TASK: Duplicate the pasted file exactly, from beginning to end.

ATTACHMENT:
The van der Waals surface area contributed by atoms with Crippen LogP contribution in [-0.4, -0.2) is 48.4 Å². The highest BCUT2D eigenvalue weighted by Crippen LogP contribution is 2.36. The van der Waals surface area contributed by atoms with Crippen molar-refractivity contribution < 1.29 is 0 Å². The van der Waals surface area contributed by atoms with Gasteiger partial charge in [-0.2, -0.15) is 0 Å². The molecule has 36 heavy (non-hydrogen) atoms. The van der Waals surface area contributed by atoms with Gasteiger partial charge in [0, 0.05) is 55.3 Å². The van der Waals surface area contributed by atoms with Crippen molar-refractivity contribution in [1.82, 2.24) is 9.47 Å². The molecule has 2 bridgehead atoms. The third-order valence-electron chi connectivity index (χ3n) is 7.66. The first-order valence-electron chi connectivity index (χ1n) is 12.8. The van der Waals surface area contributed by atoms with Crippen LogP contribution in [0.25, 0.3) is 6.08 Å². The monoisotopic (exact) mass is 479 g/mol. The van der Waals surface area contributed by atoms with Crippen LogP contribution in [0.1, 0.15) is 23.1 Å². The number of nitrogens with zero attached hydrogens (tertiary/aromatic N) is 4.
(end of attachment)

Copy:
The van der Waals surface area contributed by atoms with Crippen LogP contribution in [-0.4, -0.2) is 48.4 Å². The highest BCUT2D eigenvalue weighted by Crippen LogP contribution is 2.36. The van der Waals surface area contributed by atoms with Crippen molar-refractivity contribution < 1.29 is 0 Å². The van der Waals surface area contributed by atoms with Gasteiger partial charge in [-0.2, -0.15) is 0 Å². The molecule has 36 heavy (non-hydrogen) atoms. The van der Waals surface area contributed by atoms with Gasteiger partial charge in [0, 0.05) is 55.3 Å². The van der Waals surface area contributed by atoms with Crippen molar-refractivity contribution in [1.82, 2.24) is 9.47 Å². The molecule has 2 bridgehead atoms. The third-order valence-electron chi connectivity index (χ3n) is 7.66. The first-order valence-electron chi connectivity index (χ1n) is 12.8. The van der Waals surface area contributed by atoms with Crippen LogP contribution in [0.25, 0.3) is 6.08 Å². The monoisotopic (exact) mass is 479 g/mol. The van der Waals surface area contributed by atoms with Crippen LogP contribution in [0.1, 0.15) is 23.1 Å². The number of nitrogens with zero attached hydrogens (tertiary/aromatic N) is 4.